Cienfuegos is a city in Cuba with a rich a vibrant past – t’s centre is an UNESCO World Heritage Site undergoing rejuvenation to meet the floods of tour buses. The crowds are descending daily to admire the powder blue and crisp white french neo-classical buildings, unique in splendor and scale within the Caribbean and Latin America. But it’s the southern neighborhood of Punta Gorda which got me excited – 15 minutes away from the heart of the city and down the wind-swept and palm tree-lined malecon, it’s a unique ecosystem of 1940s & 50s architecture epitomizes the excesses which catalyzed the country into the revolution.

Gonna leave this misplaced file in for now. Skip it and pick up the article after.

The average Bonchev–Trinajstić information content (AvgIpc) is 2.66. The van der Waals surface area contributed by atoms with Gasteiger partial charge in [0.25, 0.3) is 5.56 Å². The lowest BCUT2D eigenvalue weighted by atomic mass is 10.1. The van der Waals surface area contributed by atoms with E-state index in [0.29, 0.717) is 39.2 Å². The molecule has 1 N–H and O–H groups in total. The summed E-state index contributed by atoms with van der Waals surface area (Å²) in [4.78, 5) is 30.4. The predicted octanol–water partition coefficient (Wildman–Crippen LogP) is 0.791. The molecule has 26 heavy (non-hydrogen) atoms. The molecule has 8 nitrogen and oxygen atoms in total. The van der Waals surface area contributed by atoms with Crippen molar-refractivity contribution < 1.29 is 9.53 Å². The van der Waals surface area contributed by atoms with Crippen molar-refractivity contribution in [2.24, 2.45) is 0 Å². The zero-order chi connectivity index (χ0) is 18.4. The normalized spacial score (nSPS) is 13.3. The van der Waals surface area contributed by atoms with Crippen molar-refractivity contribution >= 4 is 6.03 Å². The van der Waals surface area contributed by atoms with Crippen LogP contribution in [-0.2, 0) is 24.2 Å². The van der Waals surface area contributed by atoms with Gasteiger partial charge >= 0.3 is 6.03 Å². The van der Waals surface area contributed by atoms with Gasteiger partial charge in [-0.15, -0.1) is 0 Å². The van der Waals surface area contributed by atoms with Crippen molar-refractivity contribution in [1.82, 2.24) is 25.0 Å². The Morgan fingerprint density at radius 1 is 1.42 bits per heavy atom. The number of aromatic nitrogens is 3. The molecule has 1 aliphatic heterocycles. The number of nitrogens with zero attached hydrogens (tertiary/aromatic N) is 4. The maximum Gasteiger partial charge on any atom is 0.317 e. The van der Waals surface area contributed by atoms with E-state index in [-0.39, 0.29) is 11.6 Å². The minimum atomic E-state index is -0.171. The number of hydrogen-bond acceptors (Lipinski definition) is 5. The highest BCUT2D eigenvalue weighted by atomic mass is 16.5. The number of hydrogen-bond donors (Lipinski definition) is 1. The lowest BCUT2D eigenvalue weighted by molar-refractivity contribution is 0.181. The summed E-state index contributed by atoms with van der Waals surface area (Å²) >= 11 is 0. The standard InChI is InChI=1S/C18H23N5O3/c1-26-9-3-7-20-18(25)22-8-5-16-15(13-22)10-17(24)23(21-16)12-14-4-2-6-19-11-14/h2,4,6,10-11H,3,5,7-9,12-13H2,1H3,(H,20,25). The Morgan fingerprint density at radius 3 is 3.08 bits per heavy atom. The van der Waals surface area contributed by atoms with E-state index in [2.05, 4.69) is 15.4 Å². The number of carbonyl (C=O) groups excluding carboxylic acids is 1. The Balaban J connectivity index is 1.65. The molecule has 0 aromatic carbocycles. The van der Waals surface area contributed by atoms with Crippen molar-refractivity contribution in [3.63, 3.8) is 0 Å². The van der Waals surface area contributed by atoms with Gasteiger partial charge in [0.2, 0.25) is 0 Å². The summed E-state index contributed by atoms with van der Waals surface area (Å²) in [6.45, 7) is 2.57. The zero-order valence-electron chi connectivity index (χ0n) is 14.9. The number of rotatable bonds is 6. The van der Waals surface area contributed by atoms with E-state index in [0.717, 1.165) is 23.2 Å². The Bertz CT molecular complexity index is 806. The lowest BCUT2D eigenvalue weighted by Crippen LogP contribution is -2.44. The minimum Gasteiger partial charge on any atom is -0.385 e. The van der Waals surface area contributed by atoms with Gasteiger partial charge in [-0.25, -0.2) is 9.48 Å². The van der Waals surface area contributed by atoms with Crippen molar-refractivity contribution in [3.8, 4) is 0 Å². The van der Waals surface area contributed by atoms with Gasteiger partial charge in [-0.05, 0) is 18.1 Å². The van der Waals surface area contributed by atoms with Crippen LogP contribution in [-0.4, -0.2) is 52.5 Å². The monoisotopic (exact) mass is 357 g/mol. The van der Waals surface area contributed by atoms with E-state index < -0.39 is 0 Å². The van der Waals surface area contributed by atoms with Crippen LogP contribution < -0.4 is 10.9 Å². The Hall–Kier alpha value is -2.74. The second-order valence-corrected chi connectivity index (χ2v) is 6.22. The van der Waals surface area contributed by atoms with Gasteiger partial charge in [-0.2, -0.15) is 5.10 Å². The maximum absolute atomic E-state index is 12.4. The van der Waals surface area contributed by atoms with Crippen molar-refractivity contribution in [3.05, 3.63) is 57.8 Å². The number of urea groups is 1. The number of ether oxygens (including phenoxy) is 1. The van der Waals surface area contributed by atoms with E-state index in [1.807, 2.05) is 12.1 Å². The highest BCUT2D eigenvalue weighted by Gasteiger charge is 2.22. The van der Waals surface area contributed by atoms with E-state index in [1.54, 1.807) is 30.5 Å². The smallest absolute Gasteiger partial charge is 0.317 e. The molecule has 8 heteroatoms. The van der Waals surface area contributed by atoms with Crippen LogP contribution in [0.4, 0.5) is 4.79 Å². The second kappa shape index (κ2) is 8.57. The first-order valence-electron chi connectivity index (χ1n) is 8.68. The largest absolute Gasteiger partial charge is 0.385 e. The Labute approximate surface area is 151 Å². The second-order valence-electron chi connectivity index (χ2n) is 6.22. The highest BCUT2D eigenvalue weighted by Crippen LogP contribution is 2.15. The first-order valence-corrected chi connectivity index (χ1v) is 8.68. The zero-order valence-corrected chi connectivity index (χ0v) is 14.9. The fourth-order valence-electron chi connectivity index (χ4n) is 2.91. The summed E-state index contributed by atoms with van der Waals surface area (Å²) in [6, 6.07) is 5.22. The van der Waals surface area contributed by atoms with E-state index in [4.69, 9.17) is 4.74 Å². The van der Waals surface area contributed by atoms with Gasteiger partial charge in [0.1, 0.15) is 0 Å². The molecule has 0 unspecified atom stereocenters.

Mid-century modern lines and bright pastel exteriors make Punta Gorda feel like you have arrived in a cartoon version of palm springs. Home to the rich and elite before the revolution (and arguably, throughout), the houses here are free-standing with driveways and verandas, much different from the typical townhouses in many of the city neighborhoods throughout the country. The most opulent buildings are now state ran hotels, while the more modest households host independent travelers as Casa Particulars.
At the south of the neighbourhood are examples of two architectural styles at different end of the spectrum – the mid-century modern El Covadonga and the mock-Moorish Palacio de Valle. However, while they’re pretty to look at, neither is known for great food – so if you fancy a bite circle back round on the shore side road of Calle 35 and try either Club Cienfuegos or Finca Del Mar.